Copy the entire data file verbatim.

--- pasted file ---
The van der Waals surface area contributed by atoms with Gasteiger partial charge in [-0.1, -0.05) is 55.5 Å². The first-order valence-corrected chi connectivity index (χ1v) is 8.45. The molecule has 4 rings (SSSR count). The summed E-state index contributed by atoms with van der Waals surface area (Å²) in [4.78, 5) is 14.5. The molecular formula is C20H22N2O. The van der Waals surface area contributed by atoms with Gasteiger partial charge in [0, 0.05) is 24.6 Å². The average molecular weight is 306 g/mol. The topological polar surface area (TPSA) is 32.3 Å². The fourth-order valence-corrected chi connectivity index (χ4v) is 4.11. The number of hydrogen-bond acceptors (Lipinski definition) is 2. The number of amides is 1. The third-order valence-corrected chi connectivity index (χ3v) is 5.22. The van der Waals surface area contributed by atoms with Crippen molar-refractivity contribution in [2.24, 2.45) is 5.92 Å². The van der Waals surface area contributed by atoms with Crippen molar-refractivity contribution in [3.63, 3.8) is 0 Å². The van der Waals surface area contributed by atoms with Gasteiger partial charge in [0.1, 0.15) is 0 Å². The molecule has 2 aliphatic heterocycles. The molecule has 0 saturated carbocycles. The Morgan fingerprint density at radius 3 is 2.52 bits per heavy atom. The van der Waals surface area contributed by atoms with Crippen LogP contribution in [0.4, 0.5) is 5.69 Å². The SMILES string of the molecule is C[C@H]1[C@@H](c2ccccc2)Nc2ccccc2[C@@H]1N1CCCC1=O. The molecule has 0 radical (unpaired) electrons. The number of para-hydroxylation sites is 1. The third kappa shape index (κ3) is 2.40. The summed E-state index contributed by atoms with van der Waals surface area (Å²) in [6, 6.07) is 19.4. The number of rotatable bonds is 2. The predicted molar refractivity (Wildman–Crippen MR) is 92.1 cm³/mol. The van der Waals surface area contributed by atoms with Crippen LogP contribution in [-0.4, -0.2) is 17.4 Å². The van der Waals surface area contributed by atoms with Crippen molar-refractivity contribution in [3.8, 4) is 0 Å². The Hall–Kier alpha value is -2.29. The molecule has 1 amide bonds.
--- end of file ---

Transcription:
The van der Waals surface area contributed by atoms with Gasteiger partial charge in [-0.1, -0.05) is 55.5 Å². The first-order valence-corrected chi connectivity index (χ1v) is 8.45. The molecule has 4 rings (SSSR count). The summed E-state index contributed by atoms with van der Waals surface area (Å²) in [4.78, 5) is 14.5. The molecular formula is C20H22N2O. The van der Waals surface area contributed by atoms with Gasteiger partial charge in [0, 0.05) is 24.6 Å². The average molecular weight is 306 g/mol. The topological polar surface area (TPSA) is 32.3 Å². The fourth-order valence-corrected chi connectivity index (χ4v) is 4.11. The number of hydrogen-bond acceptors (Lipinski definition) is 2. The number of amides is 1. The third-order valence-corrected chi connectivity index (χ3v) is 5.22. The van der Waals surface area contributed by atoms with Crippen molar-refractivity contribution in [2.24, 2.45) is 5.92 Å². The van der Waals surface area contributed by atoms with Crippen molar-refractivity contribution in [3.63, 3.8) is 0 Å². The van der Waals surface area contributed by atoms with Gasteiger partial charge in [0.1, 0.15) is 0 Å². The molecule has 2 aliphatic heterocycles. The molecule has 0 saturated carbocycles. The Morgan fingerprint density at radius 3 is 2.52 bits per heavy atom. The van der Waals surface area contributed by atoms with Crippen LogP contribution in [0.4, 0.5) is 5.69 Å². The SMILES string of the molecule is C[C@H]1[C@@H](c2ccccc2)Nc2ccccc2[C@@H]1N1CCCC1=O. The molecule has 0 radical (unpaired) electrons. The number of para-hydroxylation sites is 1. The third kappa shape index (κ3) is 2.40. The summed E-state index contributed by atoms with van der Waals surface area (Å²) in [6, 6.07) is 19.4. The number of rotatable bonds is 2. The predicted molar refractivity (Wildman–Crippen MR) is 92.1 cm³/mol. The van der Waals surface area contributed by atoms with Crippen LogP contribution in [-0.4, -0.2) is 17.4 Å². The van der Waals surface area contributed by atoms with Crippen molar-refractivity contribution in [3.8, 4) is 0 Å². The Hall–Kier alpha value is -2.29. The molecule has 1 amide bonds.